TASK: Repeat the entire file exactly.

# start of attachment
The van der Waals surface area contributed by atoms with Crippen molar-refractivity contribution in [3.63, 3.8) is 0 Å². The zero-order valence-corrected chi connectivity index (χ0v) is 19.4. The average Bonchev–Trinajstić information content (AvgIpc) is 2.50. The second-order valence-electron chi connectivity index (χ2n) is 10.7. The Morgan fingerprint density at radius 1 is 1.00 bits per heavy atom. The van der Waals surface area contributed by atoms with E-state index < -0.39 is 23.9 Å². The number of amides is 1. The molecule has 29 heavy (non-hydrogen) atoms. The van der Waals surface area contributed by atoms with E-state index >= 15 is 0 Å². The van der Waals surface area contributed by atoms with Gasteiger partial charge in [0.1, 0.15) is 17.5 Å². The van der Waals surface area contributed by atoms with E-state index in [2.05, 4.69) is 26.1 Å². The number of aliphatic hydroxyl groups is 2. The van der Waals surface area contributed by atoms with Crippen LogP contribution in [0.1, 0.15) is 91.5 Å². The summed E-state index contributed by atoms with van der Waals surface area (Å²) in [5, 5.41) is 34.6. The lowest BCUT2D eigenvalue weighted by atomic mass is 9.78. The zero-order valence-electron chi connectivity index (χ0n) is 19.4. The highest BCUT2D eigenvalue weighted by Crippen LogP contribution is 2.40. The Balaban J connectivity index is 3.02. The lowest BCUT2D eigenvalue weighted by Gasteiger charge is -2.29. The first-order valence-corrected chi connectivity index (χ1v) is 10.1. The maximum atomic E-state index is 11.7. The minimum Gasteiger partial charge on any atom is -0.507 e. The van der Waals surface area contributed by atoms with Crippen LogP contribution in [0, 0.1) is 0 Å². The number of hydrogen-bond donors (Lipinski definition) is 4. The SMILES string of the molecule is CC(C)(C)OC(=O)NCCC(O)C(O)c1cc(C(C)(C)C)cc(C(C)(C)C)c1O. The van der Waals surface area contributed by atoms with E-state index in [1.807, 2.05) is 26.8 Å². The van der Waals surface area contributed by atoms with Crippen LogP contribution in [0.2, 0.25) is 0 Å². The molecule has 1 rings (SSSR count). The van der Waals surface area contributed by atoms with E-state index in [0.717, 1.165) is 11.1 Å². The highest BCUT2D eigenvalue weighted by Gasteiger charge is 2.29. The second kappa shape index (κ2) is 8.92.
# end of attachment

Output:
The van der Waals surface area contributed by atoms with Crippen molar-refractivity contribution in [3.63, 3.8) is 0 Å². The zero-order valence-corrected chi connectivity index (χ0v) is 19.4. The average Bonchev–Trinajstić information content (AvgIpc) is 2.50. The second-order valence-electron chi connectivity index (χ2n) is 10.7. The Morgan fingerprint density at radius 1 is 1.00 bits per heavy atom. The van der Waals surface area contributed by atoms with E-state index < -0.39 is 23.9 Å². The number of amides is 1. The molecule has 29 heavy (non-hydrogen) atoms. The van der Waals surface area contributed by atoms with E-state index >= 15 is 0 Å². The van der Waals surface area contributed by atoms with Gasteiger partial charge in [0.1, 0.15) is 17.5 Å². The van der Waals surface area contributed by atoms with E-state index in [2.05, 4.69) is 26.1 Å². The number of aliphatic hydroxyl groups is 2. The van der Waals surface area contributed by atoms with Crippen LogP contribution in [0.1, 0.15) is 91.5 Å². The summed E-state index contributed by atoms with van der Waals surface area (Å²) in [5, 5.41) is 34.6. The lowest BCUT2D eigenvalue weighted by atomic mass is 9.78. The zero-order valence-electron chi connectivity index (χ0n) is 19.4. The highest BCUT2D eigenvalue weighted by Crippen LogP contribution is 2.40. The Balaban J connectivity index is 3.02. The lowest BCUT2D eigenvalue weighted by Gasteiger charge is -2.29. The first-order valence-corrected chi connectivity index (χ1v) is 10.1. The maximum atomic E-state index is 11.7. The minimum Gasteiger partial charge on any atom is -0.507 e. The van der Waals surface area contributed by atoms with Crippen LogP contribution in [0, 0.1) is 0 Å². The number of hydrogen-bond donors (Lipinski definition) is 4. The SMILES string of the molecule is CC(C)(C)OC(=O)NCCC(O)C(O)c1cc(C(C)(C)C)cc(C(C)(C)C)c1O. The van der Waals surface area contributed by atoms with E-state index in [1.807, 2.05) is 26.8 Å². The van der Waals surface area contributed by atoms with Crippen LogP contribution in [0.2, 0.25) is 0 Å². The molecule has 1 rings (SSSR count). The van der Waals surface area contributed by atoms with E-state index in [0.717, 1.165) is 11.1 Å². The highest BCUT2D eigenvalue weighted by Gasteiger charge is 2.29. The second kappa shape index (κ2) is 8.92.